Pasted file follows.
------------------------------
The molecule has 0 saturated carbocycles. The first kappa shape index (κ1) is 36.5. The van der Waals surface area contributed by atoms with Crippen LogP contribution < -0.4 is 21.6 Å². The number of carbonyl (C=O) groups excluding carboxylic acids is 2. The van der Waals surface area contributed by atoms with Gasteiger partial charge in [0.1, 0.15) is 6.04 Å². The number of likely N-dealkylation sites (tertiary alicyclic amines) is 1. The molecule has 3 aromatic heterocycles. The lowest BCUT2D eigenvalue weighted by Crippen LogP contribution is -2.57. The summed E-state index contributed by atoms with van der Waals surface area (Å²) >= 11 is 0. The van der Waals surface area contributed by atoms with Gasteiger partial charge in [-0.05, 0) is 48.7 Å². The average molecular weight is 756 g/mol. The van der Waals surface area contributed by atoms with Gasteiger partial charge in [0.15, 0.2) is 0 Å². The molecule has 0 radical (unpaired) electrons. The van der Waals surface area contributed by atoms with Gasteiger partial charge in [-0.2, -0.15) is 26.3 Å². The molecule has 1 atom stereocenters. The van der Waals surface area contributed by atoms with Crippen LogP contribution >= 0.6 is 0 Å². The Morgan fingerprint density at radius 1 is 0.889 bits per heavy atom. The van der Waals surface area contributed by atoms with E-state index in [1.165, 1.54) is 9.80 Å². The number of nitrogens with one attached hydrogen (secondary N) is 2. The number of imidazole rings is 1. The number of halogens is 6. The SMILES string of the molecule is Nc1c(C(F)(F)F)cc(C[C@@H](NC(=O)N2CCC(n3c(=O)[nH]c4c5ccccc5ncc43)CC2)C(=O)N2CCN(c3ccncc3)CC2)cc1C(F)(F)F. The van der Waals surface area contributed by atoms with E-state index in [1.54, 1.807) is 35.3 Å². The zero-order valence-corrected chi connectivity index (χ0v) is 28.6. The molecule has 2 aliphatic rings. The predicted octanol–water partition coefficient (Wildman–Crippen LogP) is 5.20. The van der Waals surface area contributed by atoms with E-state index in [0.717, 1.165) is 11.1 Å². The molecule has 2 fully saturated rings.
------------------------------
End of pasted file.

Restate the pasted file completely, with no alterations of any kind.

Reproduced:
The molecule has 0 saturated carbocycles. The first kappa shape index (κ1) is 36.5. The van der Waals surface area contributed by atoms with Crippen LogP contribution < -0.4 is 21.6 Å². The number of carbonyl (C=O) groups excluding carboxylic acids is 2. The van der Waals surface area contributed by atoms with Gasteiger partial charge in [0.1, 0.15) is 6.04 Å². The number of likely N-dealkylation sites (tertiary alicyclic amines) is 1. The molecule has 3 aromatic heterocycles. The lowest BCUT2D eigenvalue weighted by Crippen LogP contribution is -2.57. The summed E-state index contributed by atoms with van der Waals surface area (Å²) >= 11 is 0. The van der Waals surface area contributed by atoms with Gasteiger partial charge in [-0.05, 0) is 48.7 Å². The average molecular weight is 756 g/mol. The van der Waals surface area contributed by atoms with Gasteiger partial charge in [0.15, 0.2) is 0 Å². The molecule has 0 radical (unpaired) electrons. The van der Waals surface area contributed by atoms with Gasteiger partial charge in [-0.2, -0.15) is 26.3 Å². The molecule has 1 atom stereocenters. The van der Waals surface area contributed by atoms with Crippen LogP contribution >= 0.6 is 0 Å². The Morgan fingerprint density at radius 1 is 0.889 bits per heavy atom. The van der Waals surface area contributed by atoms with E-state index in [1.165, 1.54) is 9.80 Å². The number of nitrogens with one attached hydrogen (secondary N) is 2. The number of imidazole rings is 1. The number of halogens is 6. The SMILES string of the molecule is Nc1c(C(F)(F)F)cc(C[C@@H](NC(=O)N2CCC(n3c(=O)[nH]c4c5ccccc5ncc43)CC2)C(=O)N2CCN(c3ccncc3)CC2)cc1C(F)(F)F. The van der Waals surface area contributed by atoms with E-state index in [1.54, 1.807) is 35.3 Å². The zero-order valence-corrected chi connectivity index (χ0v) is 28.6. The molecule has 2 aliphatic rings. The predicted octanol–water partition coefficient (Wildman–Crippen LogP) is 5.20. The van der Waals surface area contributed by atoms with E-state index in [0.717, 1.165) is 11.1 Å². The molecule has 2 fully saturated rings.